One of the major social problems in many nations worldwide is that of homeless street children.
Children end up on the streets for a multitude of reasons. Some have lost their parents through civil wars, natural catastrophes, and other calamities while others flee from abusive homes or escape to the streets because their poverty-stricken families are unable to care for them.
Street children live a marginalised life, commonly resorting to begging, cleaning car windows, theft and prostitution to support themselves. They are extremely vulnerable to abuse and the girls are especially vulnerable to sexual abuse and sexual exploitation. Unsanitary conditions breed illnesses and diseases like tuberculosis, skin diseases, malnutrition and HIV/AIDS.
With no access to even the most basic education, the street child has little opportunity of improving his or her life and escaping this harsh cycle of hand-to-mouth existence.
The public view of homeless children in many countries is often negative. Few advocates speak up for them and few of them have family members or concerned people willing to intervene on their behalf.
The streets offer little protection, leaving the children vulnerable to dangerous predators. As they wander around danger-filled city streets in search of food and shelter, there is a risk that they will be exploited by beggar syndicates, manipulated into prostitution, child slavery, mining or killed by death squads or vigilante groups.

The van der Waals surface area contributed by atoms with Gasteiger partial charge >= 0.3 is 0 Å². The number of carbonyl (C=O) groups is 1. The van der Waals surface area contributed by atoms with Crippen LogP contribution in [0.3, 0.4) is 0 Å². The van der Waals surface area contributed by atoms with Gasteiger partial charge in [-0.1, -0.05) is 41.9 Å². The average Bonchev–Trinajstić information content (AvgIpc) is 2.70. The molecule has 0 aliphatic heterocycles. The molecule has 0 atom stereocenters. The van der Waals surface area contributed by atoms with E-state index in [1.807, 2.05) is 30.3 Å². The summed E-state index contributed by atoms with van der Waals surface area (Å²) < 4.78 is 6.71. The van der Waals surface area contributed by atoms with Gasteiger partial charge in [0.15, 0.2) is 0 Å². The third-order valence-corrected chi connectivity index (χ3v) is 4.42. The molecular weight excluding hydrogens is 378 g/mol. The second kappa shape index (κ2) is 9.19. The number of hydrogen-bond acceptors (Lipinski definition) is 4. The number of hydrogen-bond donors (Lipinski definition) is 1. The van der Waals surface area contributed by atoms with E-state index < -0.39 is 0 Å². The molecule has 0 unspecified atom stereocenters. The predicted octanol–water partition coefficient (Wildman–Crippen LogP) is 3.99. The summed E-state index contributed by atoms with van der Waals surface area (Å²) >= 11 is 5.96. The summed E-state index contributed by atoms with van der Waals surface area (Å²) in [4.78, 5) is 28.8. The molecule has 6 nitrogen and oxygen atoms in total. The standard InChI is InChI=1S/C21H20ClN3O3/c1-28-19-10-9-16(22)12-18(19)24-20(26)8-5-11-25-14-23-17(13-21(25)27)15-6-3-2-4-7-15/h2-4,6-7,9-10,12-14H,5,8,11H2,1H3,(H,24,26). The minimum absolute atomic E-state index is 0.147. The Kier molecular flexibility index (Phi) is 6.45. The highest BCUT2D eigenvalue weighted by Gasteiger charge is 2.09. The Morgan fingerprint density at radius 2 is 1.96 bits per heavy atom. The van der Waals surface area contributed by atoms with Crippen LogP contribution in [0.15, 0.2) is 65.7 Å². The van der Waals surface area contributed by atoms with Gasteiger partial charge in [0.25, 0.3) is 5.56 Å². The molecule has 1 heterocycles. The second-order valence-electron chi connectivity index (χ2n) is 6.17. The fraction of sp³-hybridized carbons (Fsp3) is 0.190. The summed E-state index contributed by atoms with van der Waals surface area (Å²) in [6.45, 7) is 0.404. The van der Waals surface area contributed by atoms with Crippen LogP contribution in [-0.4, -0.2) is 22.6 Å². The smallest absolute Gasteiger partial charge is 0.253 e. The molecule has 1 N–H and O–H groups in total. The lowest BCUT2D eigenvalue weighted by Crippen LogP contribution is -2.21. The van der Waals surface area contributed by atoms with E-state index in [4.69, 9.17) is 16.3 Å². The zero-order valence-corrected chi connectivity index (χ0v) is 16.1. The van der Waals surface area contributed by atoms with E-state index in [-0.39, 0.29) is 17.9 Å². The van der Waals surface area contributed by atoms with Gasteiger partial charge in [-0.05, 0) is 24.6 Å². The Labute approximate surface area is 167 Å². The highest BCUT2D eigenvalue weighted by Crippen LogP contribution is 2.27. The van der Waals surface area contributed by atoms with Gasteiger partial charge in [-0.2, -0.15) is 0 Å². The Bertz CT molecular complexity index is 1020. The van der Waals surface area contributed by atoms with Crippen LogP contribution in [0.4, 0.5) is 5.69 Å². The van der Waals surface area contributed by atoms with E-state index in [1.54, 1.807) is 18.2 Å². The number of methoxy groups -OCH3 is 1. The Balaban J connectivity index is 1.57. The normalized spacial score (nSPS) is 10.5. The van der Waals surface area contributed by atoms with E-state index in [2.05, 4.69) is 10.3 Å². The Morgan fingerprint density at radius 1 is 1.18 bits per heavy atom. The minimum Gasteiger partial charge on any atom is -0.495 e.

As a result of their terrible experiences, street children mature at an early age and become aggressive. However, beneath their hardened exterior, there is a deep vulnerability and the wish for someone to care for them.
There is a pressing need for outreach programmes for the growing multitudes of children for whom each day is a nightmare of hunger and danger.
Practical ways by which we can reach out to street children include:
– Establishing drop-in-centres to offer a programme of shelter, nutrition, clothing, and basic health care. The overall idea of a drop-in centre is to propose a place where street children feel accepted. In general, they are cautious and guarded. Some of them, if not all, feel betrayed and the last thing they need is being let down again by empty promises.
– Offering literacy and vocational training programmes. Most of the children have no skills and to offer them an alternative to street life, they need skills that will equip them for adulthood.
– Resources such as specialised foster homes or family based residential homes to help train and integrate them into society should also be developed as part of a social service program targeted to street children.
– It is also necessary to give them outlets for creativity and self-expression so that they can overcome the negative influences of their past. Responsible role models and mentors will also have a settling effect on them.
– Supporting reputable charities that make a difference in the lives of street children with our time, talents and funds.
The goal, however, is to eventually reunite the child with his family, when that is in the child’s best interest.